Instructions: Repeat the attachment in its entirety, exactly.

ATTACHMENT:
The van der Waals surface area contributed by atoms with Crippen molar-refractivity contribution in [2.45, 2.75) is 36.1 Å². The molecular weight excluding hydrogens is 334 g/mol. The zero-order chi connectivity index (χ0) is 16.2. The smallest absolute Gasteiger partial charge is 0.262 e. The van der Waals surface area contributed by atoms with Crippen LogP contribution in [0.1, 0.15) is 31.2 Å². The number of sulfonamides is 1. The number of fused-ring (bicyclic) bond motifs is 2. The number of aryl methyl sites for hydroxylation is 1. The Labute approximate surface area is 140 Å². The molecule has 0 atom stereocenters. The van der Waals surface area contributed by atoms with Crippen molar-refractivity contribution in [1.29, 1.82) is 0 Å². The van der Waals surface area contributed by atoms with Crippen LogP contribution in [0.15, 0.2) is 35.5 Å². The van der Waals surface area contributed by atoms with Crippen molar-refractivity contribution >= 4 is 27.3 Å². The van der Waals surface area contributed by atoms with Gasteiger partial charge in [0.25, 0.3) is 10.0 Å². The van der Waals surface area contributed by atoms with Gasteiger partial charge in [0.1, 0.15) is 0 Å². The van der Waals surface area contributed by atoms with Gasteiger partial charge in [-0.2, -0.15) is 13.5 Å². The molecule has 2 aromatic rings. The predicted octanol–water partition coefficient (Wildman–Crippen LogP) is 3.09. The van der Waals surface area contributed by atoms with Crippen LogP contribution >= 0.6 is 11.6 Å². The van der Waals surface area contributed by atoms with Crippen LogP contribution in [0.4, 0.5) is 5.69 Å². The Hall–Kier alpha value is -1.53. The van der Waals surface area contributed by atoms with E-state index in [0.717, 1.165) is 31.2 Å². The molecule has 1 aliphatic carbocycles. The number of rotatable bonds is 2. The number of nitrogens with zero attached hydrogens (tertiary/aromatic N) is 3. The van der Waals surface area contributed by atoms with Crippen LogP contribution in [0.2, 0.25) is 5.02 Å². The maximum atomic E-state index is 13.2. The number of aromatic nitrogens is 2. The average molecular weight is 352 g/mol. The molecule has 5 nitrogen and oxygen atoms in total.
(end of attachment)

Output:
The van der Waals surface area contributed by atoms with Crippen molar-refractivity contribution in [2.45, 2.75) is 36.1 Å². The molecular weight excluding hydrogens is 334 g/mol. The zero-order chi connectivity index (χ0) is 16.2. The smallest absolute Gasteiger partial charge is 0.262 e. The van der Waals surface area contributed by atoms with Crippen LogP contribution in [0.1, 0.15) is 31.2 Å². The number of sulfonamides is 1. The number of fused-ring (bicyclic) bond motifs is 2. The number of aryl methyl sites for hydroxylation is 1. The Labute approximate surface area is 140 Å². The molecule has 0 atom stereocenters. The van der Waals surface area contributed by atoms with Crippen molar-refractivity contribution in [1.29, 1.82) is 0 Å². The van der Waals surface area contributed by atoms with Crippen LogP contribution in [0.15, 0.2) is 35.5 Å². The van der Waals surface area contributed by atoms with Crippen molar-refractivity contribution >= 4 is 27.3 Å². The van der Waals surface area contributed by atoms with Gasteiger partial charge in [0.25, 0.3) is 10.0 Å². The van der Waals surface area contributed by atoms with Gasteiger partial charge in [0.1, 0.15) is 0 Å². The van der Waals surface area contributed by atoms with Gasteiger partial charge in [-0.2, -0.15) is 13.5 Å². The molecule has 2 aromatic rings. The predicted octanol–water partition coefficient (Wildman–Crippen LogP) is 3.09. The van der Waals surface area contributed by atoms with Crippen LogP contribution >= 0.6 is 11.6 Å². The van der Waals surface area contributed by atoms with Crippen LogP contribution in [0.4, 0.5) is 5.69 Å². The Hall–Kier alpha value is -1.53. The van der Waals surface area contributed by atoms with E-state index in [0.717, 1.165) is 31.2 Å². The molecule has 1 aliphatic carbocycles. The number of rotatable bonds is 2. The number of nitrogens with zero attached hydrogens (tertiary/aromatic N) is 3. The van der Waals surface area contributed by atoms with Crippen LogP contribution in [0.2, 0.25) is 5.02 Å². The maximum atomic E-state index is 13.2. The number of aromatic nitrogens is 2. The average molecular weight is 352 g/mol. The molecule has 5 nitrogen and oxygen atoms in total.